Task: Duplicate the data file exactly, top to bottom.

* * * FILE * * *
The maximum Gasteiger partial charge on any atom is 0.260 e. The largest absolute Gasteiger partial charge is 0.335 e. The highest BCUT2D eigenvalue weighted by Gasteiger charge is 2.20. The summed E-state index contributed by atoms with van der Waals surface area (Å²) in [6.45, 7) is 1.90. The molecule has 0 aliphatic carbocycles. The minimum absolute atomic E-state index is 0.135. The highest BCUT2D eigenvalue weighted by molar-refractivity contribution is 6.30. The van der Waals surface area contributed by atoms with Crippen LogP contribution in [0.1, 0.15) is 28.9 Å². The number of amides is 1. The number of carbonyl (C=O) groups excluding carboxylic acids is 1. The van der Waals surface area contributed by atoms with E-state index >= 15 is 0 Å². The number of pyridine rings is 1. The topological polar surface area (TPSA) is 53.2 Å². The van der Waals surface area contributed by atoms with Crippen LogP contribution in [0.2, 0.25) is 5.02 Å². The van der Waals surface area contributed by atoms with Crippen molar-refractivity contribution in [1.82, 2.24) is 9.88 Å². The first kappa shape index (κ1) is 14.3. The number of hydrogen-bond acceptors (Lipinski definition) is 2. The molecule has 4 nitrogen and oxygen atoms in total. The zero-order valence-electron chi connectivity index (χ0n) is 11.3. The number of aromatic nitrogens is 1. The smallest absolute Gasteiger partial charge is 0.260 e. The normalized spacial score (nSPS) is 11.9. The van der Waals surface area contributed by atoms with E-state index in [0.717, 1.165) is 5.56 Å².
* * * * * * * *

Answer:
The maximum Gasteiger partial charge on any atom is 0.260 e. The largest absolute Gasteiger partial charge is 0.335 e. The highest BCUT2D eigenvalue weighted by Gasteiger charge is 2.20. The summed E-state index contributed by atoms with van der Waals surface area (Å²) in [6.45, 7) is 1.90. The molecule has 0 aliphatic carbocycles. The minimum absolute atomic E-state index is 0.135. The highest BCUT2D eigenvalue weighted by molar-refractivity contribution is 6.30. The van der Waals surface area contributed by atoms with Crippen LogP contribution in [0.1, 0.15) is 28.9 Å². The number of amides is 1. The number of carbonyl (C=O) groups excluding carboxylic acids is 1. The van der Waals surface area contributed by atoms with E-state index >= 15 is 0 Å². The number of pyridine rings is 1. The topological polar surface area (TPSA) is 53.2 Å². The van der Waals surface area contributed by atoms with Crippen LogP contribution in [0.2, 0.25) is 5.02 Å². The van der Waals surface area contributed by atoms with Crippen molar-refractivity contribution in [1.82, 2.24) is 9.88 Å². The first kappa shape index (κ1) is 14.3. The number of hydrogen-bond acceptors (Lipinski definition) is 2. The molecule has 4 nitrogen and oxygen atoms in total. The zero-order valence-electron chi connectivity index (χ0n) is 11.3. The number of aromatic nitrogens is 1. The smallest absolute Gasteiger partial charge is 0.260 e. The normalized spacial score (nSPS) is 11.9. The van der Waals surface area contributed by atoms with E-state index in [0.717, 1.165) is 5.56 Å².